Export-led growth and the failure of economic rebalancing
The trade deficit is growing – and the Transatlantic trade deal is unlikely to rectify this
The Conservative Party’s general election manifesto could not have been clearer: ‘A sustainable recovery must be driven by growth in exports’. A preceding speech by George Osborne specified ‘net exports’, explaining that rising exports had to be matched by falling imports, as Britain once again became a nation of ‘makers’ rather than consumers.
Yet the data on Britain’s trading position since the coalition government took office is equally clear: the trade deficit is getting worse rather than better. The proposed Transatlantic Trade and Investment Partnership (TTIP) is being sold as part of the solution to this – but I believe the notion that TTIP will lead to a rebalancing towards export-led growth is somewhat fanciful.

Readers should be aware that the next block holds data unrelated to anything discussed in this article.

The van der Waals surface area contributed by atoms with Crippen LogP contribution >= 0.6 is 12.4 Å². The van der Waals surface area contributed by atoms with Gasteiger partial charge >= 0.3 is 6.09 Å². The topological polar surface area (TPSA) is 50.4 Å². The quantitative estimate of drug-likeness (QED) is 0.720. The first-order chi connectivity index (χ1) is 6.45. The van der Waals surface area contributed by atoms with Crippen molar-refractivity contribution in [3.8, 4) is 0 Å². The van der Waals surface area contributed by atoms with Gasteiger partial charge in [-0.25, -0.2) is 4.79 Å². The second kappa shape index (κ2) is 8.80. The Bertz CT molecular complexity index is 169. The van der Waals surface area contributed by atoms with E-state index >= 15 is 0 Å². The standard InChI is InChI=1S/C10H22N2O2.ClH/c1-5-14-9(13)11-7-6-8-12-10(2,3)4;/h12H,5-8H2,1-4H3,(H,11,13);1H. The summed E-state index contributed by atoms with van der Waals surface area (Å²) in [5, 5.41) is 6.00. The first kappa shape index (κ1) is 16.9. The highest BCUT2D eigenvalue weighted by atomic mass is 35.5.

In the immediate post-war era, the UK’s current account has alternated between small deficits and small surpluses. Since 1984, however, the UK has run a current account deficit every single year, and deficits have grown in magnitude. In 2012 it stood at more than £59 billion, almost 4% of GDP, making this the largest deficit since 1989. From 1997 to 2009, the situation had improved, as the continuing decline of manufacturing had to some extent been compensated by the increasing ‘tradeability’ of financial services. The average annual deficit in those years was around 1.8% of GDP.
But, from 2010 to 2012, the average deficit increased again and reached 2.7%. The trade balance – the chief component of the current account deficit – stood at almost £34 billion in 2012, or more than 2% of GDP.
GDP data shows that the trade balance has improved slightly in 2013, as exports increased. However, the increase was largely in line with the overall increase in GDP, with exports accounting for no greater a portion of GDP than in 2010, 2011 or 2012. This limited improvement has been assisted by sterling depreciation, so our exports are cheaper – but this trend is actually quite worrying, insofar as it is driven by lower inflows of capital into the British economy from abroad.